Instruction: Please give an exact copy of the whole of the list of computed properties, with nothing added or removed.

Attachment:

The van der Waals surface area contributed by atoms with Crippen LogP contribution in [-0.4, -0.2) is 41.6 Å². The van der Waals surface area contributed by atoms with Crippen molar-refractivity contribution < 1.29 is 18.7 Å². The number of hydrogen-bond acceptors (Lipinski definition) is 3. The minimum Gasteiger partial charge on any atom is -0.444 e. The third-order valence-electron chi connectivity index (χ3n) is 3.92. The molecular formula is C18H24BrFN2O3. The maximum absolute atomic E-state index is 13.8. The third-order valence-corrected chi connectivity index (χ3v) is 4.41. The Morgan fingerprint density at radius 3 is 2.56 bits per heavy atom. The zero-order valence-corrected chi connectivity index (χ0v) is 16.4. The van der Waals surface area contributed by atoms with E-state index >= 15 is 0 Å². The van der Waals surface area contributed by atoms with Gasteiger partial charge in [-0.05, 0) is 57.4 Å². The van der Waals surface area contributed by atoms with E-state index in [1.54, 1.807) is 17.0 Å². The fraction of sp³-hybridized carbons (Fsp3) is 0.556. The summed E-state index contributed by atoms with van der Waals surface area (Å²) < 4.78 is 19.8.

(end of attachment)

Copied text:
The van der Waals surface area contributed by atoms with Crippen LogP contribution in [-0.4, -0.2) is 41.6 Å². The van der Waals surface area contributed by atoms with Crippen molar-refractivity contribution < 1.29 is 18.7 Å². The number of hydrogen-bond acceptors (Lipinski definition) is 3. The minimum Gasteiger partial charge on any atom is -0.444 e. The third-order valence-electron chi connectivity index (χ3n) is 3.92. The molecular formula is C18H24BrFN2O3. The maximum absolute atomic E-state index is 13.8. The third-order valence-corrected chi connectivity index (χ3v) is 4.41. The Morgan fingerprint density at radius 3 is 2.56 bits per heavy atom. The zero-order valence-corrected chi connectivity index (χ0v) is 16.4. The van der Waals surface area contributed by atoms with E-state index >= 15 is 0 Å². The van der Waals surface area contributed by atoms with Gasteiger partial charge in [-0.05, 0) is 57.4 Å². The van der Waals surface area contributed by atoms with E-state index in [1.54, 1.807) is 17.0 Å². The fraction of sp³-hybridized carbons (Fsp3) is 0.556. The summed E-state index contributed by atoms with van der Waals surface area (Å²) < 4.78 is 19.8.